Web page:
What is the Cuban Missile Crisis?
Following the stalemate in Europe, the two superpowers shifted their gaze towards Asia and other parts of the world. This development led to the spread of Cold War influences to other conflicts and wars, like the Korean War (1950-53), the Cuban Missile Crisis (1962) and the Vietnam War (1955-75).

The Cuban Missile Crisis refers to a military and political confrontation between USA and USSR due to the Soviet deployment of ballistic missiles on Cuba, which is 90 miles (140 km) from Florida, USA.

To understand the Cuban Missile Crisis, it is important to examine the key incidents and factors that contributed to the historical developments, which will be covered in the following sections.

Topic of Study [For H2 and H1 History Students]: 
Paper 1: Understanding the Cold War (1945-1991)
Section A: Source-based Case Study
Theme I Chapter 2: A World Divided by the Cold War – Manifestations of the global Cold War: Cuban Missile Crisis (1962) 

1. Economic Aggression 
Before USSR was involved in the shipment of nuclear-armed missiles on Cuba, there was strained diplomatic relations between USA and Cuba. This was attributed to the antagonistic actions of the communist revolutionary, Fidel Castro, who overthrew the former Cuban President, Fulgencio Batista and led the Cuban Revolution. As Cuba’s Prime Minister, Castro nationalized American assets on Cuba, particularly the sugar mills. Consequently, his struggle for economic control in Cuba prompted USA to retaliate with an economic embargo.

Following USA’s response to sever diplomatic ties with Cuba, Castro turned to USSR, which offered both economic and military aid. This development sowed the seeds of destruction that brought the world closer to the Cuban Missile Crisis.

2. Political Aggression 
Given that both USA and Cuba ended diplomatic relations with one another, the incoming American President, John F. Kennedy, initiated a covert operation to invade Cuba and overthrow Cuba. This plan was known as the Bay of Pigs Invasion (Apr 1961). However, the invasion was a failure and the attackers were captured by Castro.

After the Bay of Pigs Invasion, Castro declared himself a Marxist-Leninist publicly (Dec 1961), which antagonized USA further due to ideological differences that shaped the Cold War rivalry against USSR. Therefore, Cuba aligned itself ideologically with the Soviet Union, which bore ulterior motives that led up to the Cuban Missile Crisis.

3. Military Aggression 
From the Soviet perspective, Nikita Khrushchev held the perception that USA had the military advantage in the arms race aspect of the Cold War. His concerns were supported by the deployment of American Jupiter ballistic missiles in Turkey and Italy that posed a clear national security threat to the Soviet Union. Furthermore, the Soviet ballistic missiles were fewer in numbers and less capable than the American’s. Therefore, to close the ‘missile gap’, Khrushchev placed nuclear missiles in Cuba (Oct 1962), which was 90 miles off Florida coast.

However, USA discovered the Soviet nuclear missiles via aerial surveillance on Cuba, which sparked fears of a possible nuclear threat to national security. Following thorough deliberation, Kennedy announced the imposition of an American ‘naval blockade’ to prevent the shipment of Soviet ballistic missiles to Cuba.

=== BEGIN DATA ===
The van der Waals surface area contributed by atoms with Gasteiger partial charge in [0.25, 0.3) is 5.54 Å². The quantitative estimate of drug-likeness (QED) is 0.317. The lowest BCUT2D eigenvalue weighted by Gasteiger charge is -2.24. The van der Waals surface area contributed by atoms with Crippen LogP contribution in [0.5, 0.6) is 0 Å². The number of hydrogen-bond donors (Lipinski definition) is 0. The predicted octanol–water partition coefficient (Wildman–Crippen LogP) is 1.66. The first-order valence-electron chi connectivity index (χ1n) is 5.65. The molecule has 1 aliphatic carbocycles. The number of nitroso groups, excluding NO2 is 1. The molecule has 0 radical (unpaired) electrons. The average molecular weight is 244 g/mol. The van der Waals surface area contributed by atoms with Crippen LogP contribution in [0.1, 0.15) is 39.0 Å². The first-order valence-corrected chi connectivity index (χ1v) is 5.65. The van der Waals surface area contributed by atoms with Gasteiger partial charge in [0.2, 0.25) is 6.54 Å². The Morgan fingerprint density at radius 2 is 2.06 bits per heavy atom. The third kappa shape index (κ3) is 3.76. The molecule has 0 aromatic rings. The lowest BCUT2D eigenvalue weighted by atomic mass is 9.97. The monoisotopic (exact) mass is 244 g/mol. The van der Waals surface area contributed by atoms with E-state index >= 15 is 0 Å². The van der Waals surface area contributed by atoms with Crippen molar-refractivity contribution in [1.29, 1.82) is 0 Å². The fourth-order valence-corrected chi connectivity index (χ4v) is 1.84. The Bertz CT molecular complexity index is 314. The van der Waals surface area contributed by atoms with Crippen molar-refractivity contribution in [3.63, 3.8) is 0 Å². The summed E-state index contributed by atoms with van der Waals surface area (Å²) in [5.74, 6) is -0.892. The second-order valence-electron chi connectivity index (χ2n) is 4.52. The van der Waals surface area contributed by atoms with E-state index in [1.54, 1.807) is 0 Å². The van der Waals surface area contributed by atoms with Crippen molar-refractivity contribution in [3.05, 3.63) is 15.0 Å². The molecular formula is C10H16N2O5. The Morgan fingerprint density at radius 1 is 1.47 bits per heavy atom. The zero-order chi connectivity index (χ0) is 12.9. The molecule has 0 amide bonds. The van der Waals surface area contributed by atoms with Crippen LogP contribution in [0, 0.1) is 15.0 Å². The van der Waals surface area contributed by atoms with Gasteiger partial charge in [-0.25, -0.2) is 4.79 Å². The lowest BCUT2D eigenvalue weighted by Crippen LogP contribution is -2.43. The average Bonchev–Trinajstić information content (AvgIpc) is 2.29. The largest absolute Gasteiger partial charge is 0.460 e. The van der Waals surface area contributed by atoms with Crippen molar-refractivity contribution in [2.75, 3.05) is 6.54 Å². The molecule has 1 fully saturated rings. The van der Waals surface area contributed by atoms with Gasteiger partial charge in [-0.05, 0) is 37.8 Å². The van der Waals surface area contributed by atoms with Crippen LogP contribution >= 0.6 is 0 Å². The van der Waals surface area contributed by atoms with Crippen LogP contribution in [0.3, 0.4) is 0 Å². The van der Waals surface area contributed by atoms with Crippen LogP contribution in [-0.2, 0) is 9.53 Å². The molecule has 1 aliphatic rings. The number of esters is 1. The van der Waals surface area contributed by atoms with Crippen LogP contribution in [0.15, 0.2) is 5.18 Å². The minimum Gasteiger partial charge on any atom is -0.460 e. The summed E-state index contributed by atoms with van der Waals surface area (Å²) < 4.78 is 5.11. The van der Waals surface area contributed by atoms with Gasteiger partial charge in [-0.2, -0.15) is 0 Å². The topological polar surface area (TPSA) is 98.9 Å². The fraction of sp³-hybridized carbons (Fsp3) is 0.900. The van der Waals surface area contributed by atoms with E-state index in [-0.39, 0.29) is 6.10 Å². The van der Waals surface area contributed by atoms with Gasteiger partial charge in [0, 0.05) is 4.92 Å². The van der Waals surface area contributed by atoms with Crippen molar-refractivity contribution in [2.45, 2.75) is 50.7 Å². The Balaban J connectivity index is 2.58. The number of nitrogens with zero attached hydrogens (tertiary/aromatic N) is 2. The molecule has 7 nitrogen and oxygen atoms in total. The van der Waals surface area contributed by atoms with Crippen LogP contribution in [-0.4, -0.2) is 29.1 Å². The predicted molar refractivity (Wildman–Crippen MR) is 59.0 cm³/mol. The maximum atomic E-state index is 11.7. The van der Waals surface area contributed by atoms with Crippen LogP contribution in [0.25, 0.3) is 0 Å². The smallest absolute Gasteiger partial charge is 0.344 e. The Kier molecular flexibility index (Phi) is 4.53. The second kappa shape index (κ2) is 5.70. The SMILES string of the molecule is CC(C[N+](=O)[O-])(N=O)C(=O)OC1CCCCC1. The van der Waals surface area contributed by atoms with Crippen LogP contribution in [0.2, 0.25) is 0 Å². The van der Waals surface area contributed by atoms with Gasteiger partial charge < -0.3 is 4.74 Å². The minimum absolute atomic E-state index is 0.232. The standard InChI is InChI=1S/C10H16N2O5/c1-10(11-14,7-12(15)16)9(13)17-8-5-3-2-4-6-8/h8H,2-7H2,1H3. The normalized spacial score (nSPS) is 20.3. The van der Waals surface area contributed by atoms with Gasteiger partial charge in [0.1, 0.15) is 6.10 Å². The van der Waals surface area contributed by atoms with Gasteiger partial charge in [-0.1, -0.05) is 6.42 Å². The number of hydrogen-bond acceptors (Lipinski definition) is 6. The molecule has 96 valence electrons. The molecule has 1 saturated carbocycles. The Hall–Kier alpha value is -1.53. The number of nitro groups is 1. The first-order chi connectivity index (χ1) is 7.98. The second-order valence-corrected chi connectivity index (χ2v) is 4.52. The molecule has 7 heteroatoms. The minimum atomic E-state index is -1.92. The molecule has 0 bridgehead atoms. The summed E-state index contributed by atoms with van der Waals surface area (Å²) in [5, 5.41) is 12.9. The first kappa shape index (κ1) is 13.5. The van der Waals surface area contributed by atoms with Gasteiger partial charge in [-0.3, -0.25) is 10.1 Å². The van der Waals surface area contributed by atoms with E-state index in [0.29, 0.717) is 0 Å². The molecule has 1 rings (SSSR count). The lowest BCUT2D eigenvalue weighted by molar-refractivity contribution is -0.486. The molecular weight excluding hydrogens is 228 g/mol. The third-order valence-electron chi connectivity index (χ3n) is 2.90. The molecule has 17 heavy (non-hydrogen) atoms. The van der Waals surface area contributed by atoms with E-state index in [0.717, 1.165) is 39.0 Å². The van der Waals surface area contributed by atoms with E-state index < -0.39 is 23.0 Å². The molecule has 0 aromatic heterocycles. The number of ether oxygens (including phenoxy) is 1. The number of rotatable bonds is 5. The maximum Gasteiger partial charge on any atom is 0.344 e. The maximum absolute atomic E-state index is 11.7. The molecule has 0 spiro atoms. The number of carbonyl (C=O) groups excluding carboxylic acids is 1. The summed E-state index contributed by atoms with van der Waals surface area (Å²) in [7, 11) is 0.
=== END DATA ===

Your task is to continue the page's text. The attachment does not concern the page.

4. Outcome of the Cuban Missile Crisis 
This ‘blockade’ could have been interpreted by the Soviets as a threatening military provocation that justified nuclear retaliation. Fortunately, the blockade ended peacefully and both superpowers agreed to stand down. This was seen in terms of the mutual agreement to remove the American missiles in Turkey and Italy and Soviet missiles in Cuba in secret.

What’s Next?
By understanding the key incidents and factors that contributed to the developments of the Cuban Missile Crisis, you can reinforce your study of this topic by answering the following questions:
– How did Castro’s actions lead to the start of the Cuban Missile Crisis?
– Why was the Cuban Missile Crisis interpreted as a Cold War conflict?
– In comparison to the Korean War (1950-53), identify the similarities and differences of the Cuban Missile Crisis in shaping the Cold War developments beyond Europe [to be discussed in our lessons]

As it can be a daunting challenge for some students to meander through the vast historical content covered in A Level History, you can sign up for our JC History Tuition programme, which is open to JC1 and JC2 students that are studying either H2 or H1 History. Throughout the programme, we will conduct class discussions to broaden and deepen your understanding of different issues in a thematic format. You will receive our very own summary notes that have been refined over the years (and match the latest syllabus as of 2017) to prepare you adequately for the examinations.

Furthermore, you can attend the JC History Essay Writing and Source Based Case Study questions (SBQ) answering skills workshops that are held at our centres in Bishan, Bedok and Tampines. You will learn to analyze questions carefully and form persuasive arguments logically, such that the pursuit of excellence at the A Level History examinations is within your grasp.

On a separate but related note, our centres conduct GP Tuition and Economics Tuition classes for JC1 and JC2 students. These programmes will no doubt be beneficial in your study of A Level subjects. Be inspired by experienced tutors, like JC Economics and GP Tutor Simon Ng, who will guide you through the study of different real world issues. We teach you to think reflectively, write persuasively and analyze critically.